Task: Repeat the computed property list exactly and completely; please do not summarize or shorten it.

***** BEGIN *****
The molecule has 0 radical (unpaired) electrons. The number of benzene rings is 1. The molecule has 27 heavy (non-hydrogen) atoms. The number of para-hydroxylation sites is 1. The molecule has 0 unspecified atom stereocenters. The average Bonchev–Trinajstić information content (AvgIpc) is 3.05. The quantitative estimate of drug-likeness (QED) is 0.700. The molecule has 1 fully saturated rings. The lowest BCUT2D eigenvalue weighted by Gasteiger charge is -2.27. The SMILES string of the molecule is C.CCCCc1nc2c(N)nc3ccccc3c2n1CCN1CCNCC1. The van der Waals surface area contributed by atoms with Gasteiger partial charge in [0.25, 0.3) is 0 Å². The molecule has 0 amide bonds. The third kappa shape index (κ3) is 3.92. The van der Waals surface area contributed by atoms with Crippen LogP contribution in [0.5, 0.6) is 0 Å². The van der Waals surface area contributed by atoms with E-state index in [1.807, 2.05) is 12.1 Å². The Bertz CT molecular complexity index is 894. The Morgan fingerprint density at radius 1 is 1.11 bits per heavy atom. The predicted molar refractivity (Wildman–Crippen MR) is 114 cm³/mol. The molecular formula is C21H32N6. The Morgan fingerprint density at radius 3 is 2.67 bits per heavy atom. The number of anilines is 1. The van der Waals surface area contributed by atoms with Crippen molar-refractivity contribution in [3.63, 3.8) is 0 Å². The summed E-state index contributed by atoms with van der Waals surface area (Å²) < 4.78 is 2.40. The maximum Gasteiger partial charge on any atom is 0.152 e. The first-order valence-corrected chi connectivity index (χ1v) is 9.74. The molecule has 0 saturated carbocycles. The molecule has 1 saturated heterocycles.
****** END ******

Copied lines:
The molecule has 0 radical (unpaired) electrons. The number of benzene rings is 1. The molecule has 27 heavy (non-hydrogen) atoms. The number of para-hydroxylation sites is 1. The molecule has 0 unspecified atom stereocenters. The average Bonchev–Trinajstić information content (AvgIpc) is 3.05. The quantitative estimate of drug-likeness (QED) is 0.700. The molecule has 1 fully saturated rings. The lowest BCUT2D eigenvalue weighted by Gasteiger charge is -2.27. The SMILES string of the molecule is C.CCCCc1nc2c(N)nc3ccccc3c2n1CCN1CCNCC1. The van der Waals surface area contributed by atoms with Gasteiger partial charge in [0.25, 0.3) is 0 Å². The molecule has 0 amide bonds. The third kappa shape index (κ3) is 3.92. The van der Waals surface area contributed by atoms with Crippen LogP contribution in [0.5, 0.6) is 0 Å². The van der Waals surface area contributed by atoms with E-state index in [1.807, 2.05) is 12.1 Å². The Bertz CT molecular complexity index is 894. The Morgan fingerprint density at radius 1 is 1.11 bits per heavy atom. The predicted molar refractivity (Wildman–Crippen MR) is 114 cm³/mol. The molecular formula is C21H32N6. The Morgan fingerprint density at radius 3 is 2.67 bits per heavy atom. The number of anilines is 1. The van der Waals surface area contributed by atoms with Crippen molar-refractivity contribution in [3.63, 3.8) is 0 Å². The summed E-state index contributed by atoms with van der Waals surface area (Å²) < 4.78 is 2.40. The maximum Gasteiger partial charge on any atom is 0.152 e. The first-order valence-corrected chi connectivity index (χ1v) is 9.74. The molecule has 0 saturated carbocycles. The molecule has 1 saturated heterocycles.